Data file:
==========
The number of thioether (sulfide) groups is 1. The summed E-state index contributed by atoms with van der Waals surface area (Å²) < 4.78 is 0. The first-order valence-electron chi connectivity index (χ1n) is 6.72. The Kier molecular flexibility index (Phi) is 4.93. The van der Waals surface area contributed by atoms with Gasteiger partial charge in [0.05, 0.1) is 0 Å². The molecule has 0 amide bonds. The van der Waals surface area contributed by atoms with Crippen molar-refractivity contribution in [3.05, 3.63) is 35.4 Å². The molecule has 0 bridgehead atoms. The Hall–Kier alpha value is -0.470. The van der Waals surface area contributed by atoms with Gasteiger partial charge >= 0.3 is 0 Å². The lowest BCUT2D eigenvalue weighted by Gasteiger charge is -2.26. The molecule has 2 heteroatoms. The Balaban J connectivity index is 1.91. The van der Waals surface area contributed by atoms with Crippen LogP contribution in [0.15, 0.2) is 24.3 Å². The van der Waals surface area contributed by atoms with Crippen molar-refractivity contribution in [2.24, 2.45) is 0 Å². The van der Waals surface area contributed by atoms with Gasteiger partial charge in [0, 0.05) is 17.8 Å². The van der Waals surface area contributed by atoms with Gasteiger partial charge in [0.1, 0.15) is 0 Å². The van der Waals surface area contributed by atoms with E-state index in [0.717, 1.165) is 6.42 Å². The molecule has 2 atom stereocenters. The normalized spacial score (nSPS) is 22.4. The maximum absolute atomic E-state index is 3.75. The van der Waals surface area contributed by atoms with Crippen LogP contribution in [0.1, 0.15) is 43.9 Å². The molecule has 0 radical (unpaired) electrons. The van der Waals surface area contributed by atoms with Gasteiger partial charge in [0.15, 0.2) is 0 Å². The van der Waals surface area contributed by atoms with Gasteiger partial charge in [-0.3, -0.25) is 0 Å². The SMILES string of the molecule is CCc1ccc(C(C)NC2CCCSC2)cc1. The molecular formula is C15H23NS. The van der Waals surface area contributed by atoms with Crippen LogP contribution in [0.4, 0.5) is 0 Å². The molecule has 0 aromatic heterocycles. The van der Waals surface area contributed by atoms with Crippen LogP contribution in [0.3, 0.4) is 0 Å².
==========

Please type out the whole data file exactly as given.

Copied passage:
The number of thioether (sulfide) groups is 1. The summed E-state index contributed by atoms with van der Waals surface area (Å²) < 4.78 is 0. The first-order valence-electron chi connectivity index (χ1n) is 6.72. The Kier molecular flexibility index (Phi) is 4.93. The van der Waals surface area contributed by atoms with Gasteiger partial charge in [0.05, 0.1) is 0 Å². The molecule has 0 amide bonds. The van der Waals surface area contributed by atoms with Crippen molar-refractivity contribution in [3.05, 3.63) is 35.4 Å². The molecule has 0 bridgehead atoms. The Hall–Kier alpha value is -0.470. The van der Waals surface area contributed by atoms with Gasteiger partial charge >= 0.3 is 0 Å². The lowest BCUT2D eigenvalue weighted by Gasteiger charge is -2.26. The molecule has 2 heteroatoms. The Balaban J connectivity index is 1.91. The van der Waals surface area contributed by atoms with Crippen LogP contribution in [0.15, 0.2) is 24.3 Å². The van der Waals surface area contributed by atoms with Crippen molar-refractivity contribution in [2.24, 2.45) is 0 Å². The van der Waals surface area contributed by atoms with Gasteiger partial charge in [0, 0.05) is 17.8 Å². The van der Waals surface area contributed by atoms with Gasteiger partial charge in [0.1, 0.15) is 0 Å². The van der Waals surface area contributed by atoms with E-state index in [0.717, 1.165) is 6.42 Å². The molecule has 2 atom stereocenters. The normalized spacial score (nSPS) is 22.4. The maximum absolute atomic E-state index is 3.75. The van der Waals surface area contributed by atoms with Crippen LogP contribution in [0.1, 0.15) is 43.9 Å². The molecule has 0 radical (unpaired) electrons. The van der Waals surface area contributed by atoms with Gasteiger partial charge in [0.15, 0.2) is 0 Å². The van der Waals surface area contributed by atoms with Gasteiger partial charge in [-0.3, -0.25) is 0 Å². The SMILES string of the molecule is CCc1ccc(C(C)NC2CCCSC2)cc1. The molecular formula is C15H23NS. The van der Waals surface area contributed by atoms with Crippen LogP contribution in [0.4, 0.5) is 0 Å². The molecule has 0 aromatic heterocycles. The van der Waals surface area contributed by atoms with Crippen LogP contribution in [0.3, 0.4) is 0 Å².